Archive for May 21st, 2013

Early Tumblr Investor Saw ‘Raw Talent,’ Capital Efficiency

One of Tumblr’s biggest fans is a venture capitalist who helped steer the blogging service from its earliest days to a deal to be acquired by Yahoo for $1.1 billion in cash.

Spark Capital

Bijan Sabet.

Bijan Sabet, a general partner at Spark Capital who is best known for leading the Boston firm’s investment in Twitter, said he first started using Tumblr when it was just one of several Web applications that founder and Chief Executive David Karp had developed while running a Web consulting company called Davidville.

Karp has “raw talent when it comes to design and user experience, and self-taught technical talent,” Sabet said in an interview Monday. With anything he built, “you could just tell it was a David Karp product.”

But Tumblr was what caught Sabet’s eye and he thought Karp should focus on a single product early on. Starting in the spring of 2007, Karp and Sabet spent several months talking about what it would take to turn Tumblr into a business before Karp, who was happy running his profitable, self-funded consultancy, agreed to go forward.

Spark and Union Square Ventures were among the earliest investors in the company and today are its largest venture shareholders, Sabet said, declining to disclose their ownership stakes. The two firms contributed to a $775,000 round in October 2007 and led a $4.5 million Series B round in December 2008. Tumblr has raised about $125 million from investors, who also include Greylock Partners, Insight Venture PartnersMenlo Ventures and Sequoia Capital. Its last round, in 2011, was said to be at an $800 million valuation.

What marked Tumblr from the start was its capital efficiency, operating with two people for the first 15 to 18 months and then four people for the next year. Karp concentrated on a series of constant improvements to perfect the Tumblr experience, Sabet said. Rather than trying to move the company quickly into the mainstream, the CEO was “more focused on delighting the users he had already signed up.”

Besides its slow, steady approach, another key to Tumblr’s success was its move from the Web, where it started, to mobile devices, Sabet said. “They were able to build a wonderful, compelling mobile experience in the last couple of years.” Well over half Tumblr’s users access the service via its mobile app, Sabet said.

Spark and Union Square, who are both Twitter investors, were in no rush to have Tumblr generate profits, although Sabet acknowledged that obviously is the ultimate goal. “We believe in profitable business models–I am a venture capitalist,” he said. Like Twitter, investors figured, Tumblr should concentrate first on building a big base of users.

“You’ve got to scale first and monetize second,” Sabet said.

The Tumblr acquisition will be Sabet’s second exit in a little over a year. In March 2012, Zynga acquired Spark-backed gaming company Omgpop for about $180 million. The company had raised about $16 million from investors.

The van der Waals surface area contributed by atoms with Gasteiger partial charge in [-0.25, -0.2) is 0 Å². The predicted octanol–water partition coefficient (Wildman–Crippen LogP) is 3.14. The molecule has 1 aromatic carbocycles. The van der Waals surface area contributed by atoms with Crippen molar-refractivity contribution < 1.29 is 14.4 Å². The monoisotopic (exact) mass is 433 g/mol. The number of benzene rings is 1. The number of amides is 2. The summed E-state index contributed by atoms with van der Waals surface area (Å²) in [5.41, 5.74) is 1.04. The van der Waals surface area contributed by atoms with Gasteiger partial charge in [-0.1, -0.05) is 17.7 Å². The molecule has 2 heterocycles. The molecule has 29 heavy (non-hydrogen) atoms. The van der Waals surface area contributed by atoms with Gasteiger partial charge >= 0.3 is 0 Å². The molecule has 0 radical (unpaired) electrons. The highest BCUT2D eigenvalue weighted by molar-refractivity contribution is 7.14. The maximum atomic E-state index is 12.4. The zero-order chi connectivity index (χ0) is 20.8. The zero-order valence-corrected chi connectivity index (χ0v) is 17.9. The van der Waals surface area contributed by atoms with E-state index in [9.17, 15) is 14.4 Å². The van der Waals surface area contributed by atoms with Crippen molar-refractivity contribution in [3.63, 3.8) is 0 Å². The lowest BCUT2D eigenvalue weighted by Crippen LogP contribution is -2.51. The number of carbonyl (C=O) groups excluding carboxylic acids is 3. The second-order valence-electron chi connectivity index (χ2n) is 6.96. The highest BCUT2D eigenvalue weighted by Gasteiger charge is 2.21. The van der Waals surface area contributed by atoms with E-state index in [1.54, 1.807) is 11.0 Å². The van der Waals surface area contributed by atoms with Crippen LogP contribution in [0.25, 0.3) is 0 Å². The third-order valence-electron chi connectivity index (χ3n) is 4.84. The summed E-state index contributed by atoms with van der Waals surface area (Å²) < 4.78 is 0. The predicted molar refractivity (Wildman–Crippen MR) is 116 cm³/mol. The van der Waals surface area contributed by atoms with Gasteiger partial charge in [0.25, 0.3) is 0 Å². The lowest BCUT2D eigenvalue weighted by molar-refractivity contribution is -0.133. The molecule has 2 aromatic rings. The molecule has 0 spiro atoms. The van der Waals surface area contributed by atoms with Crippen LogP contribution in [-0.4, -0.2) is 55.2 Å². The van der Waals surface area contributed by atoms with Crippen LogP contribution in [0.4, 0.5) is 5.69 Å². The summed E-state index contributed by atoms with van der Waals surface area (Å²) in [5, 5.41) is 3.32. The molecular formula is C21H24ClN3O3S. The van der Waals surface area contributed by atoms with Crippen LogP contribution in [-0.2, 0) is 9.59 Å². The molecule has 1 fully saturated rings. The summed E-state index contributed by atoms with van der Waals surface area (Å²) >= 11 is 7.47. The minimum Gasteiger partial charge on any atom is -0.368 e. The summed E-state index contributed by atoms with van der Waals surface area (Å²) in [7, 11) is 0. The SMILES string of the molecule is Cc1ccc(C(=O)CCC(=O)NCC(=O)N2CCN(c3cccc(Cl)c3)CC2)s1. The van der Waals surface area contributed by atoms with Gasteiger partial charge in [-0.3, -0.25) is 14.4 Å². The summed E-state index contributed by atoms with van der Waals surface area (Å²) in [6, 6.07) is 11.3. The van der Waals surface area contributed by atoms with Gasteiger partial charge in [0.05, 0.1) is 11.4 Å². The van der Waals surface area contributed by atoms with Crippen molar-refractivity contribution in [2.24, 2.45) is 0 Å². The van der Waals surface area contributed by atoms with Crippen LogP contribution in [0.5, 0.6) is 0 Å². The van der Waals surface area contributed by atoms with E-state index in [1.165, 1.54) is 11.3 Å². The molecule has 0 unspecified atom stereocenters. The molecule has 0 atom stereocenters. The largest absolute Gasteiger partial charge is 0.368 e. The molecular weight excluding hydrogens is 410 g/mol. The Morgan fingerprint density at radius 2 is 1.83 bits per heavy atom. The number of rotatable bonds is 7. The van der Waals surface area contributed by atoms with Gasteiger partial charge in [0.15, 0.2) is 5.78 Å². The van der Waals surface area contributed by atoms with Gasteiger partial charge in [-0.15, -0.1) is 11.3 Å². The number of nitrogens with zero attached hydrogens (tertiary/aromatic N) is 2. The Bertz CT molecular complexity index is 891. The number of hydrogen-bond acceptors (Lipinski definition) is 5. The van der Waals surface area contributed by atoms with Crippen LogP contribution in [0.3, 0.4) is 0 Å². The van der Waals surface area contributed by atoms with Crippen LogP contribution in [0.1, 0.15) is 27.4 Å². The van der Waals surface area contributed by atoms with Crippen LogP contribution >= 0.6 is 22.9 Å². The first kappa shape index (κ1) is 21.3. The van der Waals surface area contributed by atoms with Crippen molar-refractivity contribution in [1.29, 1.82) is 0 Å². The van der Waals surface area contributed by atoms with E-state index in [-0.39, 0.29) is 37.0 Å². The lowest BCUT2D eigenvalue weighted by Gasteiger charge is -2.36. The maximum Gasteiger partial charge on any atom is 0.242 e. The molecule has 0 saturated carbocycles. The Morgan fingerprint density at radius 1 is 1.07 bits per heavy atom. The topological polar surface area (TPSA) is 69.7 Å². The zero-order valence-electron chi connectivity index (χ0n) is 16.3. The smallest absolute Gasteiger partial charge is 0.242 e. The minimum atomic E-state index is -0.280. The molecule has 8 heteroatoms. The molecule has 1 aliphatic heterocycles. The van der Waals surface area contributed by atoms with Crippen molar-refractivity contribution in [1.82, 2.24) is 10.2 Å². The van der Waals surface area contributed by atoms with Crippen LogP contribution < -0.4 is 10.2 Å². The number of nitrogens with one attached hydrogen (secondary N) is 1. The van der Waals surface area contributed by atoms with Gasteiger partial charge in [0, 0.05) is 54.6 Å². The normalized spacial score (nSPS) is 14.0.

Karp was one of the people who introduced Sabet to Omgpop founder Charles Forman. Sabet said the two companies had little in common except that both Karp and Forman have a “strong, strong affinity around design and technology.”

Write to Russ Garland at russell.garland@dowjones.com. Follow him on Twitter at @RussGarland

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powered by the Silicon Valley Business Journal

Canada pitches startups with lower taxes, instant residency

Canada’s new immigration-centric pitch to Silicon Valley’s many foreign-born entrepreneurs.

Economic Development Reporter- Silicon Valley Business Journal

Canada is pitching Silicon Valley entrepreneurs on northern migration.

The gist: Easier access to visas for foreign-born entrepreneurs, a growing base of engineering talent, R&D tax credits and lower corporate taxes.

Low-tax U.S. states like Arizona, Nevada and Washington have pitched financial incentives to Silicon Valley companies mulling a move for years (read more about some recent attempts here). But Canada has a leg up on one issue near and dear to many in the Valley tech community – a new Start-Up Visa Program offering permanent residency to foreign entrepreneurs, who often encounter U.S. immigration obstacles when coming to the Valley.

Jason Kenney, Canada’s Minister of Citizenship, Immigration and Multiculturalism, was in Silicon Valley over the weekend to attend the entrepreneurship conference TieCon in Santa Clara. Kenney also spoke at a Silicon Valley Business Journal event on Monday, “Start-up Visa and Doing Business in Canada.”

“We know that there are tens of thousands of brilliant young international workers, typically in the stem industries…who cannot get their immigration status figured out,” Kenney said Monday. “We are prepared to take a risk on risk-takers.”

Kenney jokingly referenced the incongruity with Canada’s reputation for polite conservatism when explaining the play for Silicon Valley entrepreneurs: “I apologize for being uncharacteristically aggressive,” he quipped.

The country recently took out a local billboard ad emblazoned with a slogan highlighting Silicon Valley companies’ difficulty obtaining employer-sponsored H-1B visas. The billboard reads “H-1B problems? Pivot to Canada.”

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